- Safety indicators: Some car seats have built-in leveling systems and indicators to indicate that they have been installed correctly. This will not only save your sanity when installing the car seat while contorting yourself in your small car’s backseat, but it will also ensure it meets the child passenger safety needs.
- Material: Besides looking for a fabric style that looks nice, consider its durability and how easy it’ll be to wash. There’s a good chance you’ll be cleaning some sort of food or bodily fluids from it at least once or twice, so having the fabric be easy to remove and machine washable is important.
- Comfort: Some convertible car seats are cushier and have more padding and other features that ensure your baby is comfortable.
- Extra safety features: Some convertible car seats have safety extras, such as shock absorption, extra side impact protection, energy-absorbing foam, a steel frame, and other higher-quality materials. The more of these it showcases, the more secure you can feel in your baby’s safety.
Best Convertible Car Seat for Small Cars
With all those features and needs in mind, here’s a quick look at how the top three best convertible car seats for your small car stack up, with more information about each below:
Diono Radian 3RXT
Britax Boulevard ClickTight
Chicco NextFit Zip
Graco SlimFit 3 in 1
Best Budget Option
Slimmest And Longest Lasting
Easiest to Clean
5 - 40 lbs
Best Overall: Britax Boulevard ClickTight Convertible Car Seat
While it’s not the slimmest option, or the lightest, or even the cheapest, I chose the Britax Boulevard as the best convertible car seat for small cars because it hits a lot of boxes the other seats miss, and it’s still fairly slim.
With that said, it was a tight race, and it was neck-and-neck with the Diono Radian, so check both out for sure.
The first thing that ultimately made me fall in love with the Britax is that it can accommodate a front-facing position earlier (at a lower weight) than the other seats. I know, that I just mentioned above that the AAP recommends rear-facing as long as possible, and that is certainly ideal… but….
Some babies, like my daughter, and many of my friend’s children, hated the rear-facing position to the point of crying and screaming during most car trips unless there was an adult in the backseat with them. Being able to turn around these kids as soon as they meet the requirements is going to save some parents their sanity, especially in smaller vehicles where those backseat mirrors don’t really work well.
Also really impressive on the Britax car seat is all of the added safety features, specifically a steel frame and two layers of side-impact protection. While you do noticeably pay for the extra protection, if you’re a worry-wart like me, it is vital.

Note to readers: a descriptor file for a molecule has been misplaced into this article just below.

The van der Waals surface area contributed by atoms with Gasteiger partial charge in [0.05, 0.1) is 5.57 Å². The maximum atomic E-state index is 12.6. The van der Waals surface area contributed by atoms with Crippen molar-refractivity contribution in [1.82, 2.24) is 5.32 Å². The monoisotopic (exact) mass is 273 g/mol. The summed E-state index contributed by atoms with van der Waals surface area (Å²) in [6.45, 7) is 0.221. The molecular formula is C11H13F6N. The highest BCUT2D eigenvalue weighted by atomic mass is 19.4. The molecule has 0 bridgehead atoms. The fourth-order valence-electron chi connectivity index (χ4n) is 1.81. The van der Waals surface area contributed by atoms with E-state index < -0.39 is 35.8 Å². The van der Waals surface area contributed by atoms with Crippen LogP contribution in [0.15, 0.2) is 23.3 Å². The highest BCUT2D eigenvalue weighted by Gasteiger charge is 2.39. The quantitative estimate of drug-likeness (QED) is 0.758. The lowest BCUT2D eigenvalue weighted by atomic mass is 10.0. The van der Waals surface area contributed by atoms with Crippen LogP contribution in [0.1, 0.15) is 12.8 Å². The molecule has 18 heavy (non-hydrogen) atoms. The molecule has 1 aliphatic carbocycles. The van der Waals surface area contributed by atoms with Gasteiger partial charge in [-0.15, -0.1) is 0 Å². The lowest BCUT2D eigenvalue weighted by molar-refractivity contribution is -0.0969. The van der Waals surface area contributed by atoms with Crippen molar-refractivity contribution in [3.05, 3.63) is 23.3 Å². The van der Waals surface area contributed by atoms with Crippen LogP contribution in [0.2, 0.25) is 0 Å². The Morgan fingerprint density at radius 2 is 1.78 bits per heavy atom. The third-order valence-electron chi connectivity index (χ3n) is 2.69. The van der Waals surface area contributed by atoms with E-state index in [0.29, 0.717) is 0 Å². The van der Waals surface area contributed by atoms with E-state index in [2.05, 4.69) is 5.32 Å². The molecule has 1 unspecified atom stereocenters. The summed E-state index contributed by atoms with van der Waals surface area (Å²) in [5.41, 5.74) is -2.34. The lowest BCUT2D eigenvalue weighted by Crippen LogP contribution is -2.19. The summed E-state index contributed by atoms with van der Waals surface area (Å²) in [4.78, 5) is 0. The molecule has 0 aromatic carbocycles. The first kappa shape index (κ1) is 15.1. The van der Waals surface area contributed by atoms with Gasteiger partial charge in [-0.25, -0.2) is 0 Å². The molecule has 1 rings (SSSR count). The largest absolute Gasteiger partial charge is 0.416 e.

I was also impressed with how easy it was to fasten the seat with the clicktight system. Though it was tricky to understand where the indicator should be on the level when it is rear vs. front-facing. Once I figured it out though it was smooth sailing, especially since I don’t move this one often since it weighs a ton. So if you’re moving this one from car to car you may want to go with the much lighter Evenflo (see below).
This seat is also super adjustable with 7 recline positions & 14 harness slot positions. So you can adjust it well to your seat and your baby. The shoulder belt insert moves up and down easily, so it’s not difficult to adjust, which is great.
Finally, the cover removes easily enough but it does come apart in pieces.
- Able to change to front-facing at 20lbs (and required height)
- Very easy installation with “Clicktight”
- Steel frame and two layers of side-impact protection
- Very adjustable with 7 recline positions & 14 harness slot positions
- Removable/washable cover
- Very comfortable and plush for baby
- On the expensive side
- Heavy to lift and move
- No cup holders
Slimmest And Longest Lasting Seat: Diono Radian 3RXT
As I mentioned earlier, choosing the Britax as the top recommendation here was tough because the Diono Radian 3RXT has some big pluses when it comes to using it in small cars that the Britax doesn’t.
First and foremost, the Radian 3RXT is the narrowest option available. In most small cars you can actually fit three of these car seats across. And while a lot of car seats say that, the Radian 3RXT is actually narrow enough to do it.
If you’re driving a Fiat, or another very small car, and space is your priority, get this seat.
This car seat is also a true one-and-done car seat option, with the highest weight range out of all the seats on this list. In fact, this car seat can accommodate kids from 5 lbs to 120 lbs; that’s amazing.